Karen Lorenzo Contreras
March 14 2019 - STS - Jerusalem To walk the steps of the great characters of the Bible, to visit the actual places, to get a sense of reality and account for is one of the best experiences as a student of STS.
Our first archaeological excursion of the year was not short from this. Guided by the always-charismatic Fr. Piotr Zelazko, we felt like those disciples on the road to Emmaus saying, “Stay with us, for it is nearly evening; the day is almost over” (Lk 24:29).
Our excursion began in a very special place, Emmaus Nicopolis. After a short bus drive, just 30 km west of Jerusalem on the road to the Mediterranean, we arrived at the place where, according to one tradition, was the place where Jesus appeared to his disciples after His Resurrection. After the revelations received by Saint Miriam of Jesus Crucified, agreed with Edward Robinson’s identification of this place as the Biblical Emmaus and the Roman-Byzantine Nicopolis, the Carmelites bought this place and the archaeological excavations began. One brother of the Beatitudes community, who now take care of the place, received and guided us.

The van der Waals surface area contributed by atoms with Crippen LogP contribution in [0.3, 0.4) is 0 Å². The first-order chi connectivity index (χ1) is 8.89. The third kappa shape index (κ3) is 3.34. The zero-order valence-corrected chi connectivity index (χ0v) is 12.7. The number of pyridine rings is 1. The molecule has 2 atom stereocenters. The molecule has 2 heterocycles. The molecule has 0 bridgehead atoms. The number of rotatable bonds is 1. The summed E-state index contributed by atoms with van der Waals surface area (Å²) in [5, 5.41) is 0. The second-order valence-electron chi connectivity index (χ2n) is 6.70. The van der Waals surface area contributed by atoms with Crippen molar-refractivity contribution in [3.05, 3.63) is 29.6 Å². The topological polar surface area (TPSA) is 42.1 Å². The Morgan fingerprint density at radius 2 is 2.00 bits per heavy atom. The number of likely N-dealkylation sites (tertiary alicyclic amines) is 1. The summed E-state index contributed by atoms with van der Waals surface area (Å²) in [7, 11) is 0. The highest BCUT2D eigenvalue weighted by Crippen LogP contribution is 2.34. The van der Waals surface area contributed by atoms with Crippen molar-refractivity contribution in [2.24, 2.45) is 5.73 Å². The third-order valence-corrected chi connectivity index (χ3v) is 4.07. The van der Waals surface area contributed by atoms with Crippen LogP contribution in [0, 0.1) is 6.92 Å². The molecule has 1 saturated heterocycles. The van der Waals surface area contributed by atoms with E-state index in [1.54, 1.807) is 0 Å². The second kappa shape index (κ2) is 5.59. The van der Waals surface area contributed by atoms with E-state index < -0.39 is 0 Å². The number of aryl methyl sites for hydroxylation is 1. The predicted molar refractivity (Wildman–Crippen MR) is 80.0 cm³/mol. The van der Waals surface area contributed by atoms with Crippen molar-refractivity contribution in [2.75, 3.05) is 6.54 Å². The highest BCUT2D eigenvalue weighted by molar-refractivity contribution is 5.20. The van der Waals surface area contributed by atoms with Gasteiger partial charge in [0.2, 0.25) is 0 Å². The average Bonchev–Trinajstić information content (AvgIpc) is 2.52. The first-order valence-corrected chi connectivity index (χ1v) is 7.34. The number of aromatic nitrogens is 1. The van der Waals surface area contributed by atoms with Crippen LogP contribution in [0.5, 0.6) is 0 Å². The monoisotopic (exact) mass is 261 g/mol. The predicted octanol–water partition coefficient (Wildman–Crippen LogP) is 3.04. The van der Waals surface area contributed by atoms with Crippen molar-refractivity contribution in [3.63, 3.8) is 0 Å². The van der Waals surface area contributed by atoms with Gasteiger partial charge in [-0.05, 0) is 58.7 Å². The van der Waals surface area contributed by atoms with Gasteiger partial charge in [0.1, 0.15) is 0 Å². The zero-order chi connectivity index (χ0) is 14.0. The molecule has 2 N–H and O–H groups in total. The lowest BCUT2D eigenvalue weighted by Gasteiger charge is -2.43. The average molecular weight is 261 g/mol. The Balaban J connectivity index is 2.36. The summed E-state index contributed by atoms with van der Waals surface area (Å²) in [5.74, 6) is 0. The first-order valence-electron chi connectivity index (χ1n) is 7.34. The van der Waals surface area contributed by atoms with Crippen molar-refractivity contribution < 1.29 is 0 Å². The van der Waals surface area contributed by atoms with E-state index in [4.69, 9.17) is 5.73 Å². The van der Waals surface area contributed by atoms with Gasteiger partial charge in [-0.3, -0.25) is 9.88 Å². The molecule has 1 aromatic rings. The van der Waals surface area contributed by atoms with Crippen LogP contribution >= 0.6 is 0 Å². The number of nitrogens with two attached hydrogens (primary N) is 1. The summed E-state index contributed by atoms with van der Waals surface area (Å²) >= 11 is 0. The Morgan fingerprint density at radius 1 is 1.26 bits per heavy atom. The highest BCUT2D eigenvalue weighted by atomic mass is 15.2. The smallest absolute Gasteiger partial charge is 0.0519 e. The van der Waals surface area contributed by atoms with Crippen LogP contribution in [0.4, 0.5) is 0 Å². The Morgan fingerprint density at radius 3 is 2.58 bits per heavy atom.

We continued our excursion by walking up a small mountain to the remains of a crusader castle in Latrun, a mystic and peaceful place. Its name derives from La tour des chevaliers (The tower of the knights) given by the crusaders. Located in a strategic hilltop in the Valley of Ayalon and overlooking the road between Jerusalem and Tel Aviv, this place has been a witness to many events in history, and has served as a crucial point for many periods, and now the place is the home of French Trappist monks who cultivate many vineyards.
We then reached a truly unique place in Israel, the Soreq cave, also known as Avshalom´s cave. Located in the Judean hills near the city of Bet Shemesh, this 5,000 mt cave holds a dense concentration of stalagmite and stalactite created over millions of years of water dripping through the ground, dissolving limestone and slowly creating this natural wonder. It was discovered accidentally while quarrying with explosives and opened to the public once it was properly preserved.
Our final destination was very different from the previous places we had visited. With no actual archaeology but a comprehensive multimedia center to help enrich every visitor´s understanding and knowledge of the Holy Land. A lovely volunteer from England guided us in and out the Saxum Visitor Center, who thoroughly took us on a journey through time.
It was a real treat to visit so many different and enriching places in one day, an experience one can have in very few places, as one does in this beautiful land of Israel.